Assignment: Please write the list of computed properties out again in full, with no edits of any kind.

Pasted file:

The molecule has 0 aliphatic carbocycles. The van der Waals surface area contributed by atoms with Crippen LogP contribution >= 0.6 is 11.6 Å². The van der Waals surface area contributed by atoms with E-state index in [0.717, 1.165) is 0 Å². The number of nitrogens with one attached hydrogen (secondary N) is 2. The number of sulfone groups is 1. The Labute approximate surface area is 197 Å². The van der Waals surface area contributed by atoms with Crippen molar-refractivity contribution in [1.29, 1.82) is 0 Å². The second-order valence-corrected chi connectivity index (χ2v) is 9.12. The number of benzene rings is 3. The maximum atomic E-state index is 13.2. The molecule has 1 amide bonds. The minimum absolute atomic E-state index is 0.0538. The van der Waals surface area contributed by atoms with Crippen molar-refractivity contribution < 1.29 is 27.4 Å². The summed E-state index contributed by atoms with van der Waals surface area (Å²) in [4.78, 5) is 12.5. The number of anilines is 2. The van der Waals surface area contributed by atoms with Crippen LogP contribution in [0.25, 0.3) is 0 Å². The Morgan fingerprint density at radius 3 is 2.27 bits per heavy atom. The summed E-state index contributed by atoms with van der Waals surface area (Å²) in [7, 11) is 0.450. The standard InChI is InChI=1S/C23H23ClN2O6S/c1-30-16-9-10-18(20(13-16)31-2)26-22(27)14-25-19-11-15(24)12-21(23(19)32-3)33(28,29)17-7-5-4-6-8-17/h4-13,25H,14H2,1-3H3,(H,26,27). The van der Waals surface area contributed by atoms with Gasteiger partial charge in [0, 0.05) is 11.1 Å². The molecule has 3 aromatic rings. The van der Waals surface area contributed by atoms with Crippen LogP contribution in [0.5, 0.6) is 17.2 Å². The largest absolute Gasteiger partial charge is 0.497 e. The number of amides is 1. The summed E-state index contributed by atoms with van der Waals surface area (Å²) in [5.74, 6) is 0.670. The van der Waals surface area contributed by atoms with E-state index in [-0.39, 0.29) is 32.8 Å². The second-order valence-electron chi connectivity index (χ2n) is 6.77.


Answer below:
The molecule has 0 aliphatic carbocycles. The van der Waals surface area contributed by atoms with Crippen LogP contribution >= 0.6 is 11.6 Å². The van der Waals surface area contributed by atoms with E-state index in [0.717, 1.165) is 0 Å². The number of nitrogens with one attached hydrogen (secondary N) is 2. The number of sulfone groups is 1. The Labute approximate surface area is 197 Å². The van der Waals surface area contributed by atoms with Crippen molar-refractivity contribution in [1.29, 1.82) is 0 Å². The second-order valence-corrected chi connectivity index (χ2v) is 9.12. The number of benzene rings is 3. The maximum atomic E-state index is 13.2. The molecule has 1 amide bonds. The minimum absolute atomic E-state index is 0.0538. The van der Waals surface area contributed by atoms with Crippen molar-refractivity contribution < 1.29 is 27.4 Å². The summed E-state index contributed by atoms with van der Waals surface area (Å²) in [4.78, 5) is 12.5. The number of anilines is 2. The van der Waals surface area contributed by atoms with Crippen LogP contribution in [0.25, 0.3) is 0 Å². The Morgan fingerprint density at radius 3 is 2.27 bits per heavy atom. The summed E-state index contributed by atoms with van der Waals surface area (Å²) in [7, 11) is 0.450. The standard InChI is InChI=1S/C23H23ClN2O6S/c1-30-16-9-10-18(20(13-16)31-2)26-22(27)14-25-19-11-15(24)12-21(23(19)32-3)33(28,29)17-7-5-4-6-8-17/h4-13,25H,14H2,1-3H3,(H,26,27). The van der Waals surface area contributed by atoms with Gasteiger partial charge in [0, 0.05) is 11.1 Å². The molecule has 3 aromatic rings. The van der Waals surface area contributed by atoms with Crippen LogP contribution in [0.5, 0.6) is 17.2 Å². The largest absolute Gasteiger partial charge is 0.497 e. The number of amides is 1. The summed E-state index contributed by atoms with van der Waals surface area (Å²) in [5.74, 6) is 0.670. The van der Waals surface area contributed by atoms with E-state index in [-0.39, 0.29) is 32.8 Å². The second-order valence-electron chi connectivity index (χ2n) is 6.77.